Elgar: Pitch could have been addressed sooner


South Africa opening batsman Dean Elgar feels the third and final Test against India at the Wanderers should have stopped on earlier due to a dangerous pitch.

The Test ended on Saturday, the fourth day of the game, as India claimed victory by 63 as the Proteas won the three-match series two-one.

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The Wanderers surface however was the major talking point throughout the Test as the pitch became increasing dangerous as batsmen from both teams kept getting hit and taking body blows.

The game was called off early – about 20 minutes before the close – on Friday after Elgar was struck on the helmet by a Jasprit Bumrah delivery with the umpires and match referee involved in meetings but eventually deciding the fourth day will go ahead.

Elgar, after a concussion test, returned to crease on Saturday and scored an heroic 86 not out , a courageous effort under the circumstances, as he took more blows but ultimately could not prevent the Proteas from falling to defeat.

The left-hander made said the ICC must sort out the “red-tape” with the procedure of calling off a Test if they do not want another incident like the tragedy when Australia batsman Phil Hughes was struck by a ball and died in hospital in 2014.

When asked if the game should have been called off earlier, Elgar told reporters: “I do think so, yes. On day three the wicket didn’t play great.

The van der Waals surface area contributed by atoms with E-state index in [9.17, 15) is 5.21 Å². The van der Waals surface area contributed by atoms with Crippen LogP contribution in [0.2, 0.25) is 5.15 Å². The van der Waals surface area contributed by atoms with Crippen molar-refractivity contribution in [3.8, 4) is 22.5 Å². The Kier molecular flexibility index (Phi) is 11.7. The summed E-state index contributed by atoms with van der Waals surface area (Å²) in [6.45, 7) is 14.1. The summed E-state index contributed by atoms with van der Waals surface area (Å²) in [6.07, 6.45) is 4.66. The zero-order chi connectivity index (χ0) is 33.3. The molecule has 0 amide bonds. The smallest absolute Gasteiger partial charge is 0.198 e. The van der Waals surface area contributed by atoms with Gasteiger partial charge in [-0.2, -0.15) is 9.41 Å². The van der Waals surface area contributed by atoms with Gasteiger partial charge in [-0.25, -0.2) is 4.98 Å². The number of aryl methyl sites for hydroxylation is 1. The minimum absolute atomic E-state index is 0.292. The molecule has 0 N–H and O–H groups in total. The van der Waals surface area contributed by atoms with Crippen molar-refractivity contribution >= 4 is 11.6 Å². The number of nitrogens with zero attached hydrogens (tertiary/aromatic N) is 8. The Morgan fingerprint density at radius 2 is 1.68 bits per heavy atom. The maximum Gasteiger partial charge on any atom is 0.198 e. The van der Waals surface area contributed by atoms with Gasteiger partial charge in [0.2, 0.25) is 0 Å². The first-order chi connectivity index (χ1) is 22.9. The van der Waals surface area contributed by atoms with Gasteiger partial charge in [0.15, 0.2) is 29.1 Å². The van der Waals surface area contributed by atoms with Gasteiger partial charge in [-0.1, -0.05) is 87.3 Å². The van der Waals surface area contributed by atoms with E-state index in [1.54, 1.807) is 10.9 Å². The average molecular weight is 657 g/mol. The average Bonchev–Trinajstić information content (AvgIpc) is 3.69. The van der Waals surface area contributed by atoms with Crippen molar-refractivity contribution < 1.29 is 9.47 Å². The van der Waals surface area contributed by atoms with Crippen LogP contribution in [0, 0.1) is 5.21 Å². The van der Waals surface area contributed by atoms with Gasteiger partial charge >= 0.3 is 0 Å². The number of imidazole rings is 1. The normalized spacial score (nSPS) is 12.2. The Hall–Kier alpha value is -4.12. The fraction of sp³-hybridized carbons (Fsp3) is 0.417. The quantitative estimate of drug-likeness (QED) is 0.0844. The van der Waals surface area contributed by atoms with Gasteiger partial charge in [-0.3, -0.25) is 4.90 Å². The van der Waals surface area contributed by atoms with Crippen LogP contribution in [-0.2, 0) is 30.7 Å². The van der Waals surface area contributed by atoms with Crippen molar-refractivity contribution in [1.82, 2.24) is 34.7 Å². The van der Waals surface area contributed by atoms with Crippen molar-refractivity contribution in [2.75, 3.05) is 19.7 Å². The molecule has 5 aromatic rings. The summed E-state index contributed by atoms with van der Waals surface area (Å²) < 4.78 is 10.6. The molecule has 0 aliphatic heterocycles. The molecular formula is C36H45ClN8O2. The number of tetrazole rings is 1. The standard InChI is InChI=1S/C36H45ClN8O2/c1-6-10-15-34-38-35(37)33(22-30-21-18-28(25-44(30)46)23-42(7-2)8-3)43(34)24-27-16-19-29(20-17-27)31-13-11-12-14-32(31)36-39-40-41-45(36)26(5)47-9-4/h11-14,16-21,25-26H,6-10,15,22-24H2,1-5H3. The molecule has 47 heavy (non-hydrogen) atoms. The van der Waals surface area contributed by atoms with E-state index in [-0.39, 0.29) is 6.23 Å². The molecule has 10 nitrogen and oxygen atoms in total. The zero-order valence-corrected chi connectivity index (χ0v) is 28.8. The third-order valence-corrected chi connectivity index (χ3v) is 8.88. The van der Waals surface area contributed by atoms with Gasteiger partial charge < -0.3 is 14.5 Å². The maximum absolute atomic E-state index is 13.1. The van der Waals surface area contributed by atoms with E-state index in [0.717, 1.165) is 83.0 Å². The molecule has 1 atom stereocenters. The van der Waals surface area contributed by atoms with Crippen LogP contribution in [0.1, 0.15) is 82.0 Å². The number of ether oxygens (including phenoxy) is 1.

Faf (Du Plessis) mentioned earlier in his press conference that batters got hit a lot more than in usual Test matches.

“I do think if there was a period to call if off, it was sooner rather than later.

“Unfortunately, it took an incident of being hit in the head, where we could have had another incident of what happened in Australia – I think there is a bit of red tape that guys need to address and maybe do it sooner.”

Elgar also made the point that players are not “machines” and decisions need to be made in the interests of the people playing the game on the field.

The 30-year-old continued: “I know that people want to watch Test cricket the whole day, but we’re also human beings. We’re not just machines, we’re not just going to take blows and accept putting our bodies on the line.

“It was unfortunate that it had to go into that depth, but I do think the game or the situation of the pitch could have been addressed sooner.”